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January 2005

Francophone Africa

Welcome to a new year of Words Without Borders, and to our first issue devoted to writing from Africa. As with India, there's so much strong writing in English (especially from Nigeria and South Africa) that we Anglophones usually neglect to look any further. We're not making any anti-colonial headway by turning to French--but we are discovering some great writers. Patrice Nganang from Cameroon, for instance, with his dog's-eye view of his master in "Barking." The great Algerian writer Mohammed Dib, with his hallucinatory vision of a girl's rebellion against a murderous emir, "Bloodred Dew." The brilliant Mohamed Magani, who recounts torture by coffee in "The Butcher's Aesthetics." Congolese writer Alain Mabanckou, who in "African Psycho" crafts a satirical noir thriller out of a psychopath's worship of a serial killer. And François Devenne, with a lyrical account of a young Muslim man departing on his Kenyan clan's traditional journey to Tanzania in the fabulistic "Three Dreams on Mount Meru."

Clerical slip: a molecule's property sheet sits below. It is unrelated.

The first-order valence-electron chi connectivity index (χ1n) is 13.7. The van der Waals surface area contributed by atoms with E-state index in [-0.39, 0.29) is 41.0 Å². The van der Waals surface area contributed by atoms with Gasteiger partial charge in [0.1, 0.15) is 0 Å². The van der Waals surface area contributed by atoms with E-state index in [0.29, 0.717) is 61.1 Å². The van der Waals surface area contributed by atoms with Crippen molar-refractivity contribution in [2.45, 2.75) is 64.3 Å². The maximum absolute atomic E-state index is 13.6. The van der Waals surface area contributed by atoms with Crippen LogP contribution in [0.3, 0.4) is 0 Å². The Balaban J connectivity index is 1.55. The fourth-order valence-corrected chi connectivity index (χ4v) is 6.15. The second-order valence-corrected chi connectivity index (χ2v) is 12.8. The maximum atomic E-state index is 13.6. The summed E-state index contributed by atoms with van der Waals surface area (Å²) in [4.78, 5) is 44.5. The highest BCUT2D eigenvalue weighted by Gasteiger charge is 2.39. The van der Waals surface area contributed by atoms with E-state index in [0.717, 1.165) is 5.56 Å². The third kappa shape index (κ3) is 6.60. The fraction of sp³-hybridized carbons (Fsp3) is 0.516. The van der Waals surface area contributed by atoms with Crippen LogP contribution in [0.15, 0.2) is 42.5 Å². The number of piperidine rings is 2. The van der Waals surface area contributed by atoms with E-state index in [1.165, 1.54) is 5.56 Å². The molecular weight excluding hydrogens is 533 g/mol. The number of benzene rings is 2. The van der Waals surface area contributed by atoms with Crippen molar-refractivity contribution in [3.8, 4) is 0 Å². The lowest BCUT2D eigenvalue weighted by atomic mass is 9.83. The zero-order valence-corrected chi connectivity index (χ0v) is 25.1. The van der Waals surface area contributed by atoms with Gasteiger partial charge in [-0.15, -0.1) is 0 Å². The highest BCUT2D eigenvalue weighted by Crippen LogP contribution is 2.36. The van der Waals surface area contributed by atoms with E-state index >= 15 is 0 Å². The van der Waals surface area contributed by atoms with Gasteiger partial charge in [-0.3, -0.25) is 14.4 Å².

from Three Dreams on Mount Meru
By François Devenne
Today, in the year 1170 of the Hegira, as I finish the narration of my journey to Mount Meru, I can’t help thinking about Omui. He was the best storyteller in all Mombasa. The fabulous stories he…
Translated from French by Lauren Yoder
The Dog with the Golden Heart
By Jutta Richter
1 “What are you doing over there?” asked the dog.“Collecting feathers,” said Lotta. She turned around. “And what are you doing?”The dog squinted in the sun. It was…
Translated from German by Chantal Wright
from African Psycho
By Alain Mabanckou
I have decided to kill Germaine on December 29.
Translated from French by Christine Schwartz Hartley
from Snow White and Russian Red
By Dorota Masłowska
Magda comes in, but without Eric. She looks like something’s happened, like she’s been shattered into little pieces, her hair this way, her handbag that way, her dress to the left, her earrings…
Translated from Polish by Benjamin Paloff
Polish Literature Embraces the Emptiness of It All, Still
Dorota Masłowska is coping with literary fame in an especially literary country. Her first novel, Snow White and Russian Red, was published in 2002 to immediate critical praise and commercial success.…
Translated from Polish